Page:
Ad
Ad
Ad
Pages: « 1 [2]   Bottom of Page
Print
Author Topic: Fuji X10 camera  (Read 8969 times)
aaron
Full Member
***
Offline Offline

Posts: 135


WWW
« Reply #20 on: November 06, 2011, 06:15:23 PM »
ReplyReply

There's no mention of the X10's optical viewfinder in Michael's report other than o say its better than the G12 etc.. Can anyone who has experienced it comment on its performance?

Thanks!
Logged
Mark D Segal
Contributor
Sr. Member
*
Offline Offline

Posts: 7054


WWW
« Reply #21 on: November 06, 2011, 06:40:12 PM »
ReplyReply

I bought a Sony NEX-5N so I'm not in the market for the Fuji X-10, but I read Michael's - as usual - lucid, practical review, and my conclusion is that if I were buying a camera in or around that class today, it would not be this one. If I understand correctly, the lack of Lightroom support for its raw files makes it a deal-breaker.
Logged

Mark D Segal (formerly MarkDS)
Author: "Scanning Workflows with SilverFast 8....." http://www.luminous-landscape.com/reviews/film/scanning_workflows_with_silverfast_8.shtml
michael
Administrator
Sr. Member
*****
Offline Offline

Posts: 4916



« Reply #22 on: November 06, 2011, 08:11:28 PM »
ReplyReply

Whether a camera is supported by Lightroom or Camera Raw is a matter of timing. The X-10 simply came out right after the last update. Just give it a little while till the next rev.

Michael
Logged
Mark D Segal
Contributor
Sr. Member
*
Offline Offline

Posts: 7054


WWW
« Reply #23 on: November 06, 2011, 08:20:48 PM »
ReplyReply

Oh - OK; I read more into that statement in your review than justified. I was left with the impression that their raw format would not be amenable to processing in LR or ACR period; but clearly it's a better story given time.
Logged

Mark D Segal (formerly MarkDS)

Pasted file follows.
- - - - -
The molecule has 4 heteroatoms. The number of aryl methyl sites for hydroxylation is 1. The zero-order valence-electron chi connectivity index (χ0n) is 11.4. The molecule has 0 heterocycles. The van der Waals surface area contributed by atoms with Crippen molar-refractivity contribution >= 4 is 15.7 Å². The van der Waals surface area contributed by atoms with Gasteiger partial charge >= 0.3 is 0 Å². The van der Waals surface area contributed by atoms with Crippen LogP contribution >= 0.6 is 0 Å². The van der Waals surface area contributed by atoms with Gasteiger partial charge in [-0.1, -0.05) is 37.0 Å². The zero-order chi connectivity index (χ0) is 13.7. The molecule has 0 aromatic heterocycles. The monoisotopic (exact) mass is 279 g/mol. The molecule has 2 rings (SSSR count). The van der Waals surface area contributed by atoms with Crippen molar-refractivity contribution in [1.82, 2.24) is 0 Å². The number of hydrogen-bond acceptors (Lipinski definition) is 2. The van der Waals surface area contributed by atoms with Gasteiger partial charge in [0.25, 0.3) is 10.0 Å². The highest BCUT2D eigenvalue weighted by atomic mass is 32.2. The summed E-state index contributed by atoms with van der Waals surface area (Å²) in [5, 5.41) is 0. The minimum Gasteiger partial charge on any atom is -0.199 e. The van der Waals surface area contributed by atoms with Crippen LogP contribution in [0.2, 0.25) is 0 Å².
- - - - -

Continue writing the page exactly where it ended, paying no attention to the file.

Author: "Scanning Workflows with SilverFast 8....." http://www.luminous-landscape.com/reviews/film/scanning_workflows_with_silverfast_8.shtml
AlexRobinson
Newbie
*
Offline Offline

Posts: 17


« Reply #24 on: November 07, 2011, 01:57:06 AM »
ReplyReply

wow, my first post!

Review was excellent, pretty much summed up what I thought the camera would be like in the field.

I was lucky enough to handle one todayóit's been a number of months since I got to briefly play with several preproduction ones (the only ones in the southern hemisphere at the time). Sadly, only 20 made it to New Zealand in the first shipment and I know we sold our 5 long before they arrived here. Needless to say, just like the X100 it'll be a hot ticket item for some months. I really love the feel of it, after spending yesterday finally properly shooting with the X100 after selling dozens of them and never using one out of store the appeal of them has increased significantly. Everything I saw on the preproduction X10 (only indoors and night shots) led me to believe it would be very good and the fit and finish of the production one seems very nice.

Up until now all the so-called serious compacts I've used have always left me feeling somewhat disappointed, they always felt like they were made to sit just below the company's headline cameras for marketing reasons whereas it seems like Fuji actually genuinely made the best hardware they could at the price point. Yes it's expensive now but as time goes on it'll come down, sadly at $899 NZD it's about $100 USD more than buying it in the US.

I just can't wait for their mirror less APS camera next year, I'm still tossing up between buying the next Nikon D800 or whatever it's called or ditching the lot and going mirror less with Fuji or Samsung.
Logged
edhombre
Newbie
*
Offline Offline

Posts: 2